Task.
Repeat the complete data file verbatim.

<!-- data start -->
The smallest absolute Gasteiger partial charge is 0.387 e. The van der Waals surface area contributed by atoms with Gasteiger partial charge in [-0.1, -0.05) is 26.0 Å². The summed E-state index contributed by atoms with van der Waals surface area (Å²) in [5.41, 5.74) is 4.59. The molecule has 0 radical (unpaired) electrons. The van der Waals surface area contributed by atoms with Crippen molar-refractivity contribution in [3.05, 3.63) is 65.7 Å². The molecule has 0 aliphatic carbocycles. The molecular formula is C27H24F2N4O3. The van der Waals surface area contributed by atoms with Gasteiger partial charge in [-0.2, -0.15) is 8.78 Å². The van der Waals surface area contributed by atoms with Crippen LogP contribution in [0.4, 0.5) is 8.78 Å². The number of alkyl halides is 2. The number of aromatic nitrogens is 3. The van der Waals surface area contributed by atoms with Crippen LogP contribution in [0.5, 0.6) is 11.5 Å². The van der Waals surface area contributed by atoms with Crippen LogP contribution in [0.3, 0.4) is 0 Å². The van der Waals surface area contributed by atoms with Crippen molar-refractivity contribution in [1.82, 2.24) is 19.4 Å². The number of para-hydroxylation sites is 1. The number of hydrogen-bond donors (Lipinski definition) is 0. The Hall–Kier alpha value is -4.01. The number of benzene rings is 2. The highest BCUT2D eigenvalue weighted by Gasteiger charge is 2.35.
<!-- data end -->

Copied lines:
The smallest absolute Gasteiger partial charge is 0.387 e. The van der Waals surface area contributed by atoms with Gasteiger partial charge in [-0.1, -0.05) is 26.0 Å². The summed E-state index contributed by atoms with van der Waals surface area (Å²) in [5.41, 5.74) is 4.59. The molecule has 0 radical (unpaired) electrons. The van der Waals surface area contributed by atoms with Crippen molar-refractivity contribution in [3.05, 3.63) is 65.7 Å². The molecule has 0 aliphatic carbocycles. The molecular formula is C27H24F2N4O3. The van der Waals surface area contributed by atoms with Gasteiger partial charge in [-0.2, -0.15) is 8.78 Å². The van der Waals surface area contributed by atoms with Crippen LogP contribution in [0.4, 0.5) is 8.78 Å². The number of alkyl halides is 2. The number of aromatic nitrogens is 3. The van der Waals surface area contributed by atoms with Crippen LogP contribution in [0.5, 0.6) is 11.5 Å². The van der Waals surface area contributed by atoms with Crippen LogP contribution in [0.3, 0.4) is 0 Å². The van der Waals surface area contributed by atoms with Crippen molar-refractivity contribution in [1.82, 2.24) is 19.4 Å². The number of para-hydroxylation sites is 1. The number of hydrogen-bond donors (Lipinski definition) is 0. The Hall–Kier alpha value is -4.01. The number of benzene rings is 2. The highest BCUT2D eigenvalue weighted by Gasteiger charge is 2.35.